• Why don’t you ever listen to me?
  • He’s so cold.
  • Don’t give me that look!
  • Why can’t you see me?
  • Do I have to scream to be heard?

These expressions “fall on deaf ears” when NeuroTypicals use them with their
NeuroDiverse loved ones. This is because Autists are transactional, not interactional. They wait patiently for NTs to finish the small talk of emotional connection. They listen to the words, not the interpersonal connecting language. Thus, they miss the person who is speaking, in favor of the content of the wording.

“You just don’t get me!”

With Empathy Dysfunction (EmD) our NeuroDiverse loved ones fail to grasp the NeuroTypical need to be affirmed interpersonally first. Before moving on to a topic of conversation, we NTs seek to connect, emotionally, empathically. Without this connection, it can feel as if we aren’t heard or seen, or that we aren’t seeing or hearing the other person.

“I feel invisible, Dr. Marshack.” Ashleigh was in tears as she tried to describe the emotional disconnect in her NeuroDivergent marriage.

I nodded a look of understanding, and Ashleigh continued.

“I mean I know that Roald loves me, but he is so cold. He doesn’t listen to me. He doesn’t see me. He doesn’t get me.”

“Yes, Ash,” I said. “It’s like he is hearing your words, but not you — the woman who is speaking — the woman he loves.”

“Exactly, Dr. Marshack. Why can’t he understand where I am coming from?” Ashleigh believes it should be easy.

Can you recognize Ashleigh’s confusion? Do you understand her pain? Does it make sense that she feels so distraught just because Roald doesn’t use empathy to communicate? Can you imagine Road’s confusion too, since as a NeuroDiverse man he diligently listens to her every word?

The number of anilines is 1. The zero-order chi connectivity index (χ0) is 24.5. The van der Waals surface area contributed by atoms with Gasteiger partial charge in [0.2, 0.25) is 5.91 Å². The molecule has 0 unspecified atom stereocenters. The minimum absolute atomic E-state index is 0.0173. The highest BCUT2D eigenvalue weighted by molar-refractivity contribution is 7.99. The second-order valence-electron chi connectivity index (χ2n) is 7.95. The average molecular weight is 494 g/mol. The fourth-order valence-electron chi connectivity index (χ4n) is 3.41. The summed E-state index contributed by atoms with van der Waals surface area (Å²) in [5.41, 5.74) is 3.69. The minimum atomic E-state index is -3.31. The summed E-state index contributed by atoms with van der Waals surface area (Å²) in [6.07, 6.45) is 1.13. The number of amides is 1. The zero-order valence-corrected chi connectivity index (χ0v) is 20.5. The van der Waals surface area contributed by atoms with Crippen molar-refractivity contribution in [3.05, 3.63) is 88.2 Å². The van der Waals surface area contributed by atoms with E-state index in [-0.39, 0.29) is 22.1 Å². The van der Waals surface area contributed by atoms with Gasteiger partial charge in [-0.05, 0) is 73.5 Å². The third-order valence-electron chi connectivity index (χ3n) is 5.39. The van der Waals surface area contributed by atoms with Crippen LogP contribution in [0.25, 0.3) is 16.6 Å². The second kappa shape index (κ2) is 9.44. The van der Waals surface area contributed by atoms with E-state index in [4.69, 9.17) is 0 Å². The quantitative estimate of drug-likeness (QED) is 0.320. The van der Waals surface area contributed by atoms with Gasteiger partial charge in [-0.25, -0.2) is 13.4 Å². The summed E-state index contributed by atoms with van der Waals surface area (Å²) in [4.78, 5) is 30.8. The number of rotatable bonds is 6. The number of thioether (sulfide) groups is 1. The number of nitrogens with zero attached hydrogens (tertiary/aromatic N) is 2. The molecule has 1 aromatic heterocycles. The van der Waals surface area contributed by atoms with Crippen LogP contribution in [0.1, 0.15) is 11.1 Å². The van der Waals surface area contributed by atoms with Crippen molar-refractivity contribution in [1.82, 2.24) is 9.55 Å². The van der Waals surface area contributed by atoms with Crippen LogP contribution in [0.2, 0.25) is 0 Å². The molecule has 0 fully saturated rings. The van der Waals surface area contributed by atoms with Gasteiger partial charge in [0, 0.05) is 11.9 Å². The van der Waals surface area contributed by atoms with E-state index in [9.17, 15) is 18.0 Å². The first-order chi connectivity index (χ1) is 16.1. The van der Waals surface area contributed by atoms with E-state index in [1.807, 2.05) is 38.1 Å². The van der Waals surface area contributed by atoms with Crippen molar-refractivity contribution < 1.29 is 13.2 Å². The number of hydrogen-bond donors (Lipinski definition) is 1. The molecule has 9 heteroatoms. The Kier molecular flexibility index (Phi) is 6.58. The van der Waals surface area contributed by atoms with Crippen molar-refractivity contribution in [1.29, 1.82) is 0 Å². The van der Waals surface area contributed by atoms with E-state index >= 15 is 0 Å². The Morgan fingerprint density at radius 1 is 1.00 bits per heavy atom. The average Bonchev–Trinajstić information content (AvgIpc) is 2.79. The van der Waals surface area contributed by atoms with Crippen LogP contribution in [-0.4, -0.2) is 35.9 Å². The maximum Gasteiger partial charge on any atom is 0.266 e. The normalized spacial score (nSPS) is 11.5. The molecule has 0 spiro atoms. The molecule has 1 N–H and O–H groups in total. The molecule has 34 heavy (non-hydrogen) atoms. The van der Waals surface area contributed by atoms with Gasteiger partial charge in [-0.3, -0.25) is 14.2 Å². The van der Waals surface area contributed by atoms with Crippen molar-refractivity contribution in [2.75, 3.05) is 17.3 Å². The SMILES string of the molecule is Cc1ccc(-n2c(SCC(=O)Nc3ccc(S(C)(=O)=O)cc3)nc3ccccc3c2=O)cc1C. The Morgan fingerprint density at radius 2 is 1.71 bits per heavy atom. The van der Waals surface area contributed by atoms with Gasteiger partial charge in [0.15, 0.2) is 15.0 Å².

“How do we find each other?”

It’s such a tragedy that a NeuroDivergent couple falls out of love because they can’t get past this barrier to connecting. Transactional people listen to the words. Interactional people listen to the person. That’s a big difference and it means all the world to “finding each other.”

That’s the question, isn’t it? “How do we find each other?” Presumably, there was love once and it can be reignited in these NeuroDivergent relationships. But it won’t be because those transactional NeuroDiverse folks suddenly shift to interactional NeuroTypical language. That’s because the NT language is more than words.

Empathy is more than words and requires a type of energy that is like music. Like a symphony orchestra playing a stirring rendition of “The Imperial March” by John Williams. Music has the capacity to transcend the words and create meaning that connects heart and mind — within and among us.

So how do we find each other in a NeuroDivergent relationship? Perhaps it is to start with the knowledge that we don’t speak the same language. If we can stay detached or neutral, and stretch to understand where Autists are coming from — maybe the Autist will get it that their NT loved ones are holding space for them. The NeuroDiverse may not see us, or hear us, or touch us with unspoken “words,” but maybe a kind of trust can grow as we search for a way to bring these divergent worlds together.